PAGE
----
The sleeper bed creates plenty of storage space for the day driver. Travelling with an overnight bag was simple — just stow the bag behind the seat. There was still lots of room in the main cabin for work diaries, wallets, phones, drink bottles and plenty more besides.
The cabin has been very ergonomically designed. Despite my over-length arms, there was plenty of wing-room, while the controls all fell to hand easily and comfortably.
Special praise should be lavished upon the stubby shifter for the ZF transmission. Where some of the European brands go for dials and switches on the dash backed up by a column stalk, Hino has appropriated a palm-sized unit from Toyota’s sports car division and mounted this in its own surround right where a ‘normal’ gear shift would be in a manual truck.
As a result shifting gears feels completely normal, with the return spring weighted just as though it was out of the latest Lexus sports car — it’s perfect for smooth shifts.
While the AS-Tronic is the biggest single upgrade, Hino also found a new in-dash entertainment unit, with CD, AM/FM radio, Bluetooth connection, iPod/iPhone input and satellite navigation.
While there were some Bluetooth connection issues to an iPhone it had no problem pairing with a Blackberry while a minor relocation of the built-in microphone ensured a crisp clear signal.
Although the SS2848 is B-double legal, Hino is targeting the single trailer, urban distribution or container carrier as the prime market for the revamped truck — and with good reason.
While the 2848 is not the most lavishly equipped truck on the market, it has enough safety and comfort items to satisfy fleet operators who are ever mindful of the return on investment from big ticket items such as prime movers.
The combination of the E13C engine driving through the ZF AMT makes light work of the 42.5-tonne GCM limit for single-trailer applications.
Like most with other modern trucks the engine produces a barely audible rumble from under the feet when it starts up, with the tacho the only really sign that something significant is happening ‘downstairs’.
The transmission has a lockout to prevent accidental engagement — the driver must press the brake pedal to select Drive or Reverse.
Putting the truck into Neutral is simple, perhaps a little too simple, with the operator only needing to push the selector across to the N-position regardless of the gear that is currently in use.
This made for a couple of hairy moments on the highway when I accidently pushed for Neutral while running at about 90km/h. However, it is possible to regain the gear with a quick push.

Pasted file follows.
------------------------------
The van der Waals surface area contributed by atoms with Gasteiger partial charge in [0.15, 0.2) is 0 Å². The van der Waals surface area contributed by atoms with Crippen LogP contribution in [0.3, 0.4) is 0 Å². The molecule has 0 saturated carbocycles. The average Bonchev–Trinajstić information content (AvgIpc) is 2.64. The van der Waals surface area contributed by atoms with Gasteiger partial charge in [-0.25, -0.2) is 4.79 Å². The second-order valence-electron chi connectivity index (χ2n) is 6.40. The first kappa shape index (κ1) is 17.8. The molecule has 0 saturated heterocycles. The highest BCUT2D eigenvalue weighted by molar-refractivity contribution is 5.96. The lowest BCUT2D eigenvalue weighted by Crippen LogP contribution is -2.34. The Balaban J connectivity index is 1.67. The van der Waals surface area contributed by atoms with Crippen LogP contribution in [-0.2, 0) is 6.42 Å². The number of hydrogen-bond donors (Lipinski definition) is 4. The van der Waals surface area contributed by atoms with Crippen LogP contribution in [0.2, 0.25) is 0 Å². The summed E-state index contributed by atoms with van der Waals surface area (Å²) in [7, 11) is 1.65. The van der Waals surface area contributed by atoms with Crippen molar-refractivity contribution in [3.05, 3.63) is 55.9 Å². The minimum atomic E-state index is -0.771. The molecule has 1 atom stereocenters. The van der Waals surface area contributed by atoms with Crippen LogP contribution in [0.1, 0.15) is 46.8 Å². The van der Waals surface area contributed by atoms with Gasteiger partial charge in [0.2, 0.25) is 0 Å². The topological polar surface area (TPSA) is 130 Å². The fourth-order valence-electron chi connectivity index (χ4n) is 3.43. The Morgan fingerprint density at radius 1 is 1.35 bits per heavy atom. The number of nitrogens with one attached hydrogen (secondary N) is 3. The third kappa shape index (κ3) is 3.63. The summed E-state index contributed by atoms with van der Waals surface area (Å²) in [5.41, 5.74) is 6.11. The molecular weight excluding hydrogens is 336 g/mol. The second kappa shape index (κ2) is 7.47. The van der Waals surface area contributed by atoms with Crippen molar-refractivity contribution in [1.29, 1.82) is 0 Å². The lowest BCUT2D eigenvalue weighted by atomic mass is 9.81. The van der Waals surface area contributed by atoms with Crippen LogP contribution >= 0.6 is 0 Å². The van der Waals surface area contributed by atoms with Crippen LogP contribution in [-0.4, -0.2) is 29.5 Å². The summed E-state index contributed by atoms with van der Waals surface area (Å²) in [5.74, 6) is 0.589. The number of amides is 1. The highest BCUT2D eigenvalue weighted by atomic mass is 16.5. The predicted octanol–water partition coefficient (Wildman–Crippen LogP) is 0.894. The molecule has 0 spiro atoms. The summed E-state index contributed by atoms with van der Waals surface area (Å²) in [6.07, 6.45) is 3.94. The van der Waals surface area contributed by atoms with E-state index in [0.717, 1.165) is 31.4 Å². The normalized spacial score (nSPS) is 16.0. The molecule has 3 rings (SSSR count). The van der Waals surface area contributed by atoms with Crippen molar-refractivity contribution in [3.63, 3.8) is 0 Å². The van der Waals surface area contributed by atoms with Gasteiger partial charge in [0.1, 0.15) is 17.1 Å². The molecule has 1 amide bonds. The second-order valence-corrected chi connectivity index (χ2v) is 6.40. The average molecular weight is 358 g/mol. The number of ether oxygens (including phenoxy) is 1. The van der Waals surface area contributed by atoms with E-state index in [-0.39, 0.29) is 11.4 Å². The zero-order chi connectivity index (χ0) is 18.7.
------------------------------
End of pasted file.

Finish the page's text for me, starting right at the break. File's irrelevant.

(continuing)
In defence of the transmission, this was in the first 24 hours of driving the truck while it was all still brand new — I am confident that regular drivers would have no such issues.
Slipping our berth at Hino HQ — the 2848 weighing a stately 42 tonnes GVM — our forward progress was remarkably devoid of the jumps and lurches that can happen while you acquaint yourself with a new transmission.
Instead, the computer controlling the clutch did a great job of smoothing out the shifts; the driver is only required to indicate how much road speed was needed for the task.
The upshifts were fast, smooth and accurate, with the clutch release delayed just long enough to ensure driveline shock is eliminated.
To help with this, the gearbox relies on data from load sensors to detect how much weight is on board and know which gears can be skipped.
While the ZF AS-Tronic is a new fitment for Hino product in Australia, Japanese domestic product has used the European technology for a number of years with a high level of co-operation between the two companies.
Despite this familiarity Hino has opted to not fit a ‘Hill Hold’ function to the transmission — unlike every other manufacturer offering an AMT in their range.
The Hill Hold, or Hill Start Assist as it is also known, holds the brakes on for an extra two to three seconds after the driver releases the brake pedal allowing time for the computer controlled clutch to engage without damage.
Instead, Hino personnel are confident drivers will use the trailer brake for hill starts, releasing the trailer brake just before the truck begins moving to avoid excessive clutch wear.
The clutchless shifts do take a little getting used to with a firm, but not heavy, hand required to engage the next gear up or down.
The gearbox software also checks the combination of engine revs and road speed to decide how many gears are available in each direction, allowing the driver to look ahead for climbs, descents and flat running.
When climbing a hill, as the engine speed drops, an indicator with either one or two arrows will appear, pointing ‘down’ and telling drivers they can go down one or two gears, depending on their assessment of what is about to happen.
If the climb becomes steeper, drivers may opt to go back two gears to ensure sufficient engine speed is maintained to ensure the truck continues climbing without sacrificing too much momentum.
To distinguish between single and double shifts, the lever has a stop at the halfway point to indicate a single change. The operator can apply extra, but not excessive, force and bring the shifter back to a second ‘hard’ stop telling the transmission to go two gears.
On a descent the driver may opt to hold a low gear due to the road conditions, i.e. the drop becomes steeper, or allow an upshift to maintain a higher road speed without over revving the engine.
The other advantage the AS-Tronic brings to the truck is the superb Intarder 2 transmission retarder, with five stages of activation, from barely active to a full emergency stop.